TRENDING TOPIC FOR WEDNESDAY, OCTOBER 19TH: The last presidential debate is behind us and we are fast approaching Election Day. We leave you with tweets about the debate and a Miami-Dade transportation update.
TRENDING #TUITS – THE FINAL PRESIDENTIAL DEBATE
TRANSPORTATION UPDATE: Humberto Cortina spoke with Miami-Dades Director of the Department of Transportation and Public WorksAlice Bravo about county transit projects, on his show “Al Ritmo de Miami” on Radio Mambi 710 AM.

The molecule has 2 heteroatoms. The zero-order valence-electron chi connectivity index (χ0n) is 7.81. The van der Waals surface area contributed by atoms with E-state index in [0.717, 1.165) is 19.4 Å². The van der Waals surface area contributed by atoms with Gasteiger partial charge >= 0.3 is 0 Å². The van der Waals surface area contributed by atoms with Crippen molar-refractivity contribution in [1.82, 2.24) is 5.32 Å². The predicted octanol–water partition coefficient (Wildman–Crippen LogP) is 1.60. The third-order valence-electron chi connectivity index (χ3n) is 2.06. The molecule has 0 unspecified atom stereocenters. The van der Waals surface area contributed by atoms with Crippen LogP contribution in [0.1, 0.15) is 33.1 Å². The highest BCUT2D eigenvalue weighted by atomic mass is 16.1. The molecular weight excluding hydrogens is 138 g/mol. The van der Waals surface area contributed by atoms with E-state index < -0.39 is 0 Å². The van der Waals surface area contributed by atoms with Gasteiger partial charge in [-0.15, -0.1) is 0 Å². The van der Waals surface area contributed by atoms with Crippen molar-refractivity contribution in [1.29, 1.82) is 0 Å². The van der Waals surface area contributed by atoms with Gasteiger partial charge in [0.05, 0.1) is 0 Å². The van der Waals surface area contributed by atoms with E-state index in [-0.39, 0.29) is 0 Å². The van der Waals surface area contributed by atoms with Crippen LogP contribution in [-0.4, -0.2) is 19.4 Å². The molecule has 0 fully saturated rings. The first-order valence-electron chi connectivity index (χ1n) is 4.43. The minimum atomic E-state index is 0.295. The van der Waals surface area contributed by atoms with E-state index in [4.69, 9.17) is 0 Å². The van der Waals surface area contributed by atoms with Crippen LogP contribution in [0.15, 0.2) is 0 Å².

Cortina started by asking if the county has made progress with the synchronization of traffic lights, Bravo said, “yes, the fastest thing we did was start with main roads, and during the peak hours we used computers to recalculate the timers for red lights and green lights. With that, we were able to synchronize main streets, and we will continue to do so until we get them all. For example, on US 1 in the mornings, from 152nd street to Downtown, we have reduced the time for that trip by at least 15 minutes.” She continued, “that is a huge roadway, it usually sees 100,000 cars per day. The other aspect that we measure is peak hours. In the morning, we have been able to reduce congestion. We have seen improvements and the time span has gone down from four and a half hours to three hours and forty-five minutes. So there is less time of congestion in our streets. We have been able to get people off the roads faster. We also measured how much money we are saving residents by getting them to their intended destinations quicker. We have calculated that with the extra time, we are saving people on US 1 alone, up to $6 million dollars in economic impact.” Bravo also talked about how there is a new center, which manages real-time traffic. She stated, “they can monitor the busiest roadways from this center. They have a wall of screens and stations for traffic engineers. Each engineer has a zone that he or she is assigned to. They can see the flow of traffic, and with the computers, they get information on whether there is an accident and if cars are taking another route. Now, they can change the timers for the traffic lights to direct them to other ways so there is no congestion in busy areas.” Bravo focused on how Miami-Dade has used technology to ease congestion including “partnering with a company called Waze that collaborates with us and gives us information as to where there are accidents or construction, which is reported by drivers in the county.” Bravo explained further, “the intelligent system is going to basically have eyes on the streets. We are going to have detectors in the pavement that will tell us when the cars are going in one direction or the other. And the roads will also have a sensor for velocity to see how slow the cars are going as they pass. The system will focus on two things, maximizing the efficiency of that traffic light, while also communicating with other traffic lights to maximize their efficiency as well.” Bravo concluded highlighting how this system is going to be highly beneficial for people that are traveling across the county during peak hours.